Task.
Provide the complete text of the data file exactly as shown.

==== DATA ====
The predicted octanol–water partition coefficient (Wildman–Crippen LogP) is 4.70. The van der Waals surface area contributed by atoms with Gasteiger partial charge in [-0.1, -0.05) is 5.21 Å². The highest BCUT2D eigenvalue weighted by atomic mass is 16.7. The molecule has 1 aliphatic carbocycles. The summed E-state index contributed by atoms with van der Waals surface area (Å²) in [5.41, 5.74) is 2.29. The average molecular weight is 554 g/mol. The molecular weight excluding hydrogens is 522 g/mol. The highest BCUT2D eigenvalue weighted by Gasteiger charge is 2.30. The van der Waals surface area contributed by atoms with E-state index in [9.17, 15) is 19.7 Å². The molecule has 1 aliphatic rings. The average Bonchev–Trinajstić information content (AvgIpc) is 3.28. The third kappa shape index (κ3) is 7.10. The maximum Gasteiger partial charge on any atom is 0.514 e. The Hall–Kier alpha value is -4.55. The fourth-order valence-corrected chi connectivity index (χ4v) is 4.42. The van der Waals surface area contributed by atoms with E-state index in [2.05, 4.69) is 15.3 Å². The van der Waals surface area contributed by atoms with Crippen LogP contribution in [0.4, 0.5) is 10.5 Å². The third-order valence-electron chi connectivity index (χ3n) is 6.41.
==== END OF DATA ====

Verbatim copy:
The predicted octanol–water partition coefficient (Wildman–Crippen LogP) is 4.70. The van der Waals surface area contributed by atoms with Gasteiger partial charge in [-0.1, -0.05) is 5.21 Å². The highest BCUT2D eigenvalue weighted by atomic mass is 16.7. The molecule has 1 aliphatic carbocycles. The summed E-state index contributed by atoms with van der Waals surface area (Å²) in [5.41, 5.74) is 2.29. The average molecular weight is 554 g/mol. The molecular weight excluding hydrogens is 522 g/mol. The highest BCUT2D eigenvalue weighted by Gasteiger charge is 2.30. The van der Waals surface area contributed by atoms with E-state index in [9.17, 15) is 19.7 Å². The molecule has 1 aliphatic rings. The average Bonchev–Trinajstić information content (AvgIpc) is 3.28. The third kappa shape index (κ3) is 7.10. The maximum Gasteiger partial charge on any atom is 0.514 e. The Hall–Kier alpha value is -4.55. The fourth-order valence-corrected chi connectivity index (χ4v) is 4.42. The van der Waals surface area contributed by atoms with E-state index in [2.05, 4.69) is 15.3 Å². The van der Waals surface area contributed by atoms with Crippen LogP contribution in [0.4, 0.5) is 10.5 Å². The third-order valence-electron chi connectivity index (χ3n) is 6.41.